Levels of Arsenic in Rice Skyrocket, FDA Urged to Set Standards

Lisa Garber
Activist Post

A year after consumer groups pressured the Food and Drug Administration to define standards for arsenic in apple juice, they are now forming a similar push for rice. A new study shows an unsettling high level of arsenic—a carcinogenic element that appears in inorganic and organic form—in rice grown in southern states, but the FDA is discouraging panic. Still, arsenic in rice is scaring consumers everywhere.

“Our advice right now is that consumers should continue to eat a balanced diet that includes a wide variety of grains—not only for good nutrition but also to minimize any potential consequences from consuming any one particular food,” says FDA Commissioner Margaret Hamburg.

High Levels of Arsenic Detected in Rice

Hamburg also cites the “very few samples” and “variability in the levels” of arsenic in rice found in studies conducted by both the FDA and Consumer Reports. On Wednesday, the FDA released only 200 of the anticipated 1,200 samples of its study, which will go unfinished until the end of the year. Consumer Reports’ study—which had 223 samples—had similar results, with up to 8.7 micrograms of inorganic arsenic per serving.

While arsenic is naturally occurring is water, air, food, and soil, only the organic variety passes through the body harmlessly, while inorganic arsenic—found in pesticides and insecticides—are carcinogenic. Consumer Reports’ Urvashi Rangan says, “It doesn’t make sense not to have standards for rice,” especially since inorganic arsenic can, over time, build up in the body.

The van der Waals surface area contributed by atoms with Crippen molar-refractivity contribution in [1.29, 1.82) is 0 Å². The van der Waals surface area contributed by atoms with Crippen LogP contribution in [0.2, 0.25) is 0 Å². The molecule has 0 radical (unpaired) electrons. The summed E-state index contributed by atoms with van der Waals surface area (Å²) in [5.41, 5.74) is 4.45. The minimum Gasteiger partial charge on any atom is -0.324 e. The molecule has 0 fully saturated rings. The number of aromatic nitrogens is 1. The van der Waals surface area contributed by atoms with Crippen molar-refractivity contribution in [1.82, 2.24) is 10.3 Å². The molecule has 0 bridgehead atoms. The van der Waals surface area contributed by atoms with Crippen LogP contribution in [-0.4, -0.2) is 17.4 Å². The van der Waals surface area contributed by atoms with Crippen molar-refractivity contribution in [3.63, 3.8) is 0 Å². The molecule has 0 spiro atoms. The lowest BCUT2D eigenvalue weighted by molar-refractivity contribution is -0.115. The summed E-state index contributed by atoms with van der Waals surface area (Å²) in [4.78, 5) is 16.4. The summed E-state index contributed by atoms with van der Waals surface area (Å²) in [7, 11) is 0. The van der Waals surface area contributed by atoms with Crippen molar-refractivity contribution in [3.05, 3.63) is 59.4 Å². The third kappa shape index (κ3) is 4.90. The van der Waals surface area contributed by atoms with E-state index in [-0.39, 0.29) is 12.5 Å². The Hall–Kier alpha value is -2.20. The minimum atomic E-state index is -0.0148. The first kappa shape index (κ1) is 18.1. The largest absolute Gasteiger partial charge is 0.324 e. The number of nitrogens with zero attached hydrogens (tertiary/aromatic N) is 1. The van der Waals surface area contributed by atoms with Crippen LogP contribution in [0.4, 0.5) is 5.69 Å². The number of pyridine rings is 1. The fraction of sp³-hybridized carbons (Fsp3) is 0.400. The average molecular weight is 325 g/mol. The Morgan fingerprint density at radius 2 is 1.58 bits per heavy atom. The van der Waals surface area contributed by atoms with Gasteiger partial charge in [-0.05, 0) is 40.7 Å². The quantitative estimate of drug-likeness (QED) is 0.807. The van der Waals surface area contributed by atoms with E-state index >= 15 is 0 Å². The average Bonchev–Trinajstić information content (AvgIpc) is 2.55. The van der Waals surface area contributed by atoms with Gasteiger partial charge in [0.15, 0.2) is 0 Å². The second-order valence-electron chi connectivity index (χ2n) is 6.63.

Meanwhile, the industry group USA Rice Federation claims that American rice growers do not use arsenic-containing pesticides. Higher levels of arsenic were also detected in rice grown in the Southern United States than in rice coming in from Asia or California.
Dangers of Arsenic

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One study from last year found that people who eat more rice have more arsenic in their bodies. Toxicologist Christopher States from the University of Louisville in Kentucky says, however, that someone would have to eat “a ton” of rice to obtain enough arsenic to increase their risk of diseases like cancer.

Unfortunately, our bodies meet a daily barrage of toxins and hazards. While many of these are unavoidable and/or relatively harmless, some are unsafe at any level. We don’t know exactly how much arsenic affects us, but long-term exposure of even low doses changes the way our cells cooperate and function. It has been linked to the following diseases:

  • Diabetes
  • Cancer, especially of the skin, bladder, and lung
  • Vascular disease
  • Lung disease

The rule of thumb is to play it safe. The news concerning arsenic in rice means to consume less rice for now. But diversify your diet and avoid known toxins and pollutants, and—at least in the meantime—try to buy rice from California.

This article first appeared at Natural Society, an excellent resource for health news and vaccine information.


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